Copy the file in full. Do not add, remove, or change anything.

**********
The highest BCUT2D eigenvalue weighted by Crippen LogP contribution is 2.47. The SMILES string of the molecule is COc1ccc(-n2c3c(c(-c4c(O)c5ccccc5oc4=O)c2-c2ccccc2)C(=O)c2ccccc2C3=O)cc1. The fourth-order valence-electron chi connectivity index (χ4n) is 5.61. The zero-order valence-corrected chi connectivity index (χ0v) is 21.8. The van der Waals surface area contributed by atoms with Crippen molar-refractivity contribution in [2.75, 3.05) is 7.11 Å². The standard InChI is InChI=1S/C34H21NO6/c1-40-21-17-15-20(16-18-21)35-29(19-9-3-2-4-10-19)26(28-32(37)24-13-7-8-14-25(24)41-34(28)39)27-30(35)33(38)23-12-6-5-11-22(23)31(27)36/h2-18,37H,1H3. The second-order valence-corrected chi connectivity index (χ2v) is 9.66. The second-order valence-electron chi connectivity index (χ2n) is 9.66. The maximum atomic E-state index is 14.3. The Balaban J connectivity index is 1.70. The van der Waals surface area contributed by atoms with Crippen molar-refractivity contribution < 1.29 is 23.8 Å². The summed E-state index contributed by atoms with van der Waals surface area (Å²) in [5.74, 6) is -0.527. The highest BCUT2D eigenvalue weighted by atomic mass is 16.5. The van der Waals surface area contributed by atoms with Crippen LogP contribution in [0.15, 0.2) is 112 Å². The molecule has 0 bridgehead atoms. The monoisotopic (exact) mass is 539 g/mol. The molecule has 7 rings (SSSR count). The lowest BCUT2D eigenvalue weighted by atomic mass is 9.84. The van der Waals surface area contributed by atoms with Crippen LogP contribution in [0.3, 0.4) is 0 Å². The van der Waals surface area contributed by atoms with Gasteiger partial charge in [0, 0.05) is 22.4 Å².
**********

The highest BCUT2D eigenvalue weighted by Crippen LogP contribution is 2.47. The SMILES string of the molecule is COc1ccc(-n2c3c(c(-c4c(O)c5ccccc5oc4=O)c2-c2ccccc2)C(=O)c2ccccc2C3=O)cc1. The fourth-order valence-electron chi connectivity index (χ4n) is 5.61. The zero-order valence-corrected chi connectivity index (χ0v) is 21.8. The van der Waals surface area contributed by atoms with Crippen molar-refractivity contribution in [2.75, 3.05) is 7.11 Å². The standard InChI is InChI=1S/C34H21NO6/c1-40-21-17-15-20(16-18-21)35-29(19-9-3-2-4-10-19)26(28-32(37)24-13-7-8-14-25(24)41-34(28)39)27-30(35)33(38)23-12-6-5-11-22(23)31(27)36/h2-18,37H,1H3. The second-order valence-corrected chi connectivity index (χ2v) is 9.66. The second-order valence-electron chi connectivity index (χ2n) is 9.66. The maximum atomic E-state index is 14.3. The Balaban J connectivity index is 1.70. The van der Waals surface area contributed by atoms with Crippen molar-refractivity contribution < 1.29 is 23.8 Å². The summed E-state index contributed by atoms with van der Waals surface area (Å²) in [5.74, 6) is -0.527. The highest BCUT2D eigenvalue weighted by atomic mass is 16.5. The van der Waals surface area contributed by atoms with Crippen LogP contribution in [0.15, 0.2) is 112 Å². The molecule has 0 bridgehead atoms. The monoisotopic (exact) mass is 539 g/mol. The molecule has 7 rings (SSSR count). The lowest BCUT2D eigenvalue weighted by atomic mass is 9.84. The van der Waals surface area contributed by atoms with Crippen LogP contribution in [0.3, 0.4) is 0 Å². The van der Waals surface area contributed by atoms with Gasteiger partial charge in [0, 0.05) is 22.4 Å².